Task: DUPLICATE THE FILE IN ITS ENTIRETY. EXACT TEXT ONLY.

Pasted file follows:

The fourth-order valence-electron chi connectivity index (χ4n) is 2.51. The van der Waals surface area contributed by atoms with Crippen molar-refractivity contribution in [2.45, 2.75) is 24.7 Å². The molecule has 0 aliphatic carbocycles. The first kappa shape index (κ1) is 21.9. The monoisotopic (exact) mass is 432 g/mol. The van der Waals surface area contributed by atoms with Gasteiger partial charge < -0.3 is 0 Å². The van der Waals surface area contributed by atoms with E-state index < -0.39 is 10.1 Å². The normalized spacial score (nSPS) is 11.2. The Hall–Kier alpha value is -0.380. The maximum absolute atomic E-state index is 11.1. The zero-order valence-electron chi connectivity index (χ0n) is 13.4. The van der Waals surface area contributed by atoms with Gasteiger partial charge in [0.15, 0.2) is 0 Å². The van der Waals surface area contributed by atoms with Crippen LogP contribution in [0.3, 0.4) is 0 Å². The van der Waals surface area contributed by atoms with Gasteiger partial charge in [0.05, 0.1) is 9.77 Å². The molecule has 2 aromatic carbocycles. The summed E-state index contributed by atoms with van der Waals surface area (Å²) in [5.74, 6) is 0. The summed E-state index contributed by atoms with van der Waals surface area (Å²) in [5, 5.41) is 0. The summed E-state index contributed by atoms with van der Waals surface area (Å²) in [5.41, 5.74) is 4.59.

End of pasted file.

The fourth-order valence-electron chi connectivity index (χ4n) is 2.51. The van der Waals surface area contributed by atoms with Crippen molar-refractivity contribution in [2.45, 2.75) is 24.7 Å². The molecule has 0 aliphatic carbocycles. The first kappa shape index (κ1) is 21.9. The monoisotopic (exact) mass is 432 g/mol. The van der Waals surface area contributed by atoms with Gasteiger partial charge < -0.3 is 0 Å². The van der Waals surface area contributed by atoms with E-state index < -0.39 is 10.1 Å². The normalized spacial score (nSPS) is 11.2. The Hall–Kier alpha value is -0.380. The maximum absolute atomic E-state index is 11.1. The zero-order valence-electron chi connectivity index (χ0n) is 13.4. The van der Waals surface area contributed by atoms with Gasteiger partial charge in [0.15, 0.2) is 0 Å². The van der Waals surface area contributed by atoms with Crippen LogP contribution in [0.3, 0.4) is 0 Å². The van der Waals surface area contributed by atoms with Gasteiger partial charge in [0.05, 0.1) is 9.77 Å². The molecule has 2 aromatic carbocycles. The summed E-state index contributed by atoms with van der Waals surface area (Å²) in [5.74, 6) is 0. The summed E-state index contributed by atoms with van der Waals surface area (Å²) in [5, 5.41) is 0. The summed E-state index contributed by atoms with van der Waals surface area (Å²) in [5.41, 5.74) is 4.59.